Volkswagen has published revealing design sketches of the 2025 Golf / Golf GTI, and Russia wants to bring back Volga.

This is AM Drive, Motor1’s daily look at the news you need before you get in your car.

Volkswagen surprised us all earlier this month at CES in Las Vegas where it brought the 2025 Golf. The hot hatch was heavily camouflaged but the folks from Wolfsburg did show the interior with its super-sized screen stuck onto the dashboard. The world premiere is likely around the corner considering the German marque has now published revealing sketches.

VW’s Head of Design Andreas Mindt took to Instagram to share these teasers of the regular Golf. Concomitantly, a short clip published by the automaker on YouTube gives us an official look at the GTI. Regardless if we’re talking about the standard model or the hot hatch, “evolutionary” is the best word to describe the car’s exterior. It’s safe to say VW won’t rock the boat with the compact car’s appearance.

When it debuts in the next few days, the not-for-America standard Golf is expected to keep the manual gearbox. However, the GTI will be available globally only with the DSG. The all-wheel-drive R is also likely to forgo the clutch pedal. This will be the final update for the mighty Golf in the internal combustion engine era.

Coming near the end of the decade, the ninth-generation model will be sold exclusively as an electric car on the VW Group’s Scalable Systems Platform architecture. It’s going to be built at home in Wolfsburg alongside other SSP-based vehicles.

Volga Is Coming Back

After bringing back Moskvich in late 2022 to sell rebadged Chinese cars in Russia, local authorities are reviving another long-defunct Soviet brand. A report from Wards Auto claims the Russian Minister of Industry and Trade Denis Manturov has confirmed the return of Volga, which was active between 1956 until 2010.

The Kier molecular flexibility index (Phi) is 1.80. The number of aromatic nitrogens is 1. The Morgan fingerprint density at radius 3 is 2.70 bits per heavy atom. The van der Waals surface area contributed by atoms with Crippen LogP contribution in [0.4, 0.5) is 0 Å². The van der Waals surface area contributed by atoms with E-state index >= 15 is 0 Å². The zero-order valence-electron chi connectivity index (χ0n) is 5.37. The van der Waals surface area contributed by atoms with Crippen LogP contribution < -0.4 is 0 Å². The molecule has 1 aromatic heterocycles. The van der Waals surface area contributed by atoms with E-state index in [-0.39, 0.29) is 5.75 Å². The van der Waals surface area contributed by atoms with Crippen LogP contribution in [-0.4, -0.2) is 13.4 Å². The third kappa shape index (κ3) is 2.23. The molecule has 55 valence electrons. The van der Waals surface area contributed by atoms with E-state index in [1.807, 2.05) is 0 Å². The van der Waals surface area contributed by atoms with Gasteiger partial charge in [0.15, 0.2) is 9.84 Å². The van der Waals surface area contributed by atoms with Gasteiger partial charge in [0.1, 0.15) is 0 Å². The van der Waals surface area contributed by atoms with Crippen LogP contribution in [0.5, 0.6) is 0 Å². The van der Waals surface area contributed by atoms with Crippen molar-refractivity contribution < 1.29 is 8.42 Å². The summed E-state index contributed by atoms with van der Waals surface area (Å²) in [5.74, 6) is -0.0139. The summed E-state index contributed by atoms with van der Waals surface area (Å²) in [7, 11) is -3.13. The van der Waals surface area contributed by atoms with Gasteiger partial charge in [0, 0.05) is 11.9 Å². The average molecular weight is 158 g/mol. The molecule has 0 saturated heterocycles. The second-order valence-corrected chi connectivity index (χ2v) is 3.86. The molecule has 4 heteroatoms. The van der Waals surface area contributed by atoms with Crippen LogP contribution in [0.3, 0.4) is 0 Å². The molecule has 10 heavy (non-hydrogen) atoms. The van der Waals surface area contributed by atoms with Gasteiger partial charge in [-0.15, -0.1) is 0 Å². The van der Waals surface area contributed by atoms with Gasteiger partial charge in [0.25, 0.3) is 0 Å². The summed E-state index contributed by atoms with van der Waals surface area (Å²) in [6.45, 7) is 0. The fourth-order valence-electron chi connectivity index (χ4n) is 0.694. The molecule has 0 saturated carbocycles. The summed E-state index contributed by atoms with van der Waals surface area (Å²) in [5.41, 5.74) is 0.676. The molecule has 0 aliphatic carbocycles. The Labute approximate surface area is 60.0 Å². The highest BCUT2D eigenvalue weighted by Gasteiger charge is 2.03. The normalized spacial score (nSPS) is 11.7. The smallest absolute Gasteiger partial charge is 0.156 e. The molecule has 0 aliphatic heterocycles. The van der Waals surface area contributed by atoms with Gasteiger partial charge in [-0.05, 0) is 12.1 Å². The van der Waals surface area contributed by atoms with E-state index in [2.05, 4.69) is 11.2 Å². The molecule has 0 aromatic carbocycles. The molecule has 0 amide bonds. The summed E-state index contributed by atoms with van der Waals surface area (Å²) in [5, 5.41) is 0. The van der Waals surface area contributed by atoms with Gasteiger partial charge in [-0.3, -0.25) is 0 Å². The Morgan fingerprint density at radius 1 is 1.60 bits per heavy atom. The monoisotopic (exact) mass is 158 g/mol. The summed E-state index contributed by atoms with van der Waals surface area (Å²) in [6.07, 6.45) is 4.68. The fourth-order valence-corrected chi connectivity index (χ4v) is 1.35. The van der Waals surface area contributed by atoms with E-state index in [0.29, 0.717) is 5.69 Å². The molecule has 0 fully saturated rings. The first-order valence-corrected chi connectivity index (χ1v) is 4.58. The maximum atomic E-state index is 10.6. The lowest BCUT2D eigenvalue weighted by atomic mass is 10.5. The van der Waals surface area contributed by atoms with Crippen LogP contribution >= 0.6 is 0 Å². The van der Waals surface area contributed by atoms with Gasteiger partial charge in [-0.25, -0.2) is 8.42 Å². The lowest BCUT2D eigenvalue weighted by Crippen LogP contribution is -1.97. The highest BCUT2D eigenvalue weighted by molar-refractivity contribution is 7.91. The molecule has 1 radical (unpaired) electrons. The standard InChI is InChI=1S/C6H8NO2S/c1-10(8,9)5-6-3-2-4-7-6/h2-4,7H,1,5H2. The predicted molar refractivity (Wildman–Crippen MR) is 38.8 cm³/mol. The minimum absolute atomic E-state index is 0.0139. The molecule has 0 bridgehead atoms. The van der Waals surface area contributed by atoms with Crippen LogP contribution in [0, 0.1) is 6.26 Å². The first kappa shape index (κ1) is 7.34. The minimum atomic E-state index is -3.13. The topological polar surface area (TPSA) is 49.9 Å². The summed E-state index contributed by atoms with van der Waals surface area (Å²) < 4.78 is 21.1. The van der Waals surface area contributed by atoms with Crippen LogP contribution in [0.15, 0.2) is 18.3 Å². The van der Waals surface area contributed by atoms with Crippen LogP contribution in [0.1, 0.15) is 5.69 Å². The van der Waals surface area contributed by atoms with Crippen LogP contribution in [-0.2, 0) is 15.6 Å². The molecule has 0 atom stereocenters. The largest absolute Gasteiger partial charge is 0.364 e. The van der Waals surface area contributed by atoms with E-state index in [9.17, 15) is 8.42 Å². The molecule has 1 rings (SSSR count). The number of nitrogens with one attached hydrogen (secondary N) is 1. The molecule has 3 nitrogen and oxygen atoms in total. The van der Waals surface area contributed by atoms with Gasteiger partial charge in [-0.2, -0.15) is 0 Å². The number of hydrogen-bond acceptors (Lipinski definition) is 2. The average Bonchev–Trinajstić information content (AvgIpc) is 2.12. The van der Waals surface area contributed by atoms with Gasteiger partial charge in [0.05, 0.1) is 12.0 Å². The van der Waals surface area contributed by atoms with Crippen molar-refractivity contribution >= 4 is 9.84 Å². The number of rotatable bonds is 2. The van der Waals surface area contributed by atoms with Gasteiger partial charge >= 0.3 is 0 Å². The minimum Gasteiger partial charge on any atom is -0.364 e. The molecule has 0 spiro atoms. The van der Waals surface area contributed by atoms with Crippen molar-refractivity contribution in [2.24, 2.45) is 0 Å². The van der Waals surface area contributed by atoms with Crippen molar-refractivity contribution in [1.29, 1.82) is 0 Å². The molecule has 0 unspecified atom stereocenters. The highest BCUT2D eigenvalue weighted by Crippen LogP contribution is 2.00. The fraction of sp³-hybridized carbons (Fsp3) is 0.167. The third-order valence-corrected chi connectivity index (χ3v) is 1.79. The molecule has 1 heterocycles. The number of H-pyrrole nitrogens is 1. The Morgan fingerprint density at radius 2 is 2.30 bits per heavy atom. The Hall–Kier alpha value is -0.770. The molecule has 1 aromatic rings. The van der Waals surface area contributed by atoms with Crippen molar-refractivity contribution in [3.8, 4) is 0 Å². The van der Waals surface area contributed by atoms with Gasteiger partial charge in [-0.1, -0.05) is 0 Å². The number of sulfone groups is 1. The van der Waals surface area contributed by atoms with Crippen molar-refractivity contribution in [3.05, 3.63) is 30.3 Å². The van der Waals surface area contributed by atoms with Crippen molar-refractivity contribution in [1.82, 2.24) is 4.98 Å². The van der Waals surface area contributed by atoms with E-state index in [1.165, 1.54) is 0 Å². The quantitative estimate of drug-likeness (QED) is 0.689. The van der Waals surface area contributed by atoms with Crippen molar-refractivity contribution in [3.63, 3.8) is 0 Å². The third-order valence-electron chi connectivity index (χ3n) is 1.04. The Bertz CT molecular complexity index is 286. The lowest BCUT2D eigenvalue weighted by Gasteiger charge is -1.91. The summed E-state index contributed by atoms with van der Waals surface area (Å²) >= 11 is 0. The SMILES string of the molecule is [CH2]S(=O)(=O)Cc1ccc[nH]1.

The plan is to team up with another automaker to speed up development. However, Volga’s parent company GAZ Group has apparently failed to find a partner. That’s hardly a surprise seeing as how most important companies have left Russia following the start of the war in Ukraine. The objective is to make Volga a premium brand but Russian analysts are concerned that working with Chinese automakers will hamper the car’s proposed upmarket image.

Nevertheless, the first modern-day Volga could be officially launched as early as this summer with a price tag of $28,000 and is going to be used by Russian officials.

In related news, Russia’s AvtoVAZ is planning to roll out a new brand to sell models in the compact, midsize, and fullsize segments. It’s unclear whether these will be based on existing Chinese cars or are going to be underpinned by a new platform engineered by the country’s Central Scientific Research Automobile and Automotive Engines Institute (NAMI).



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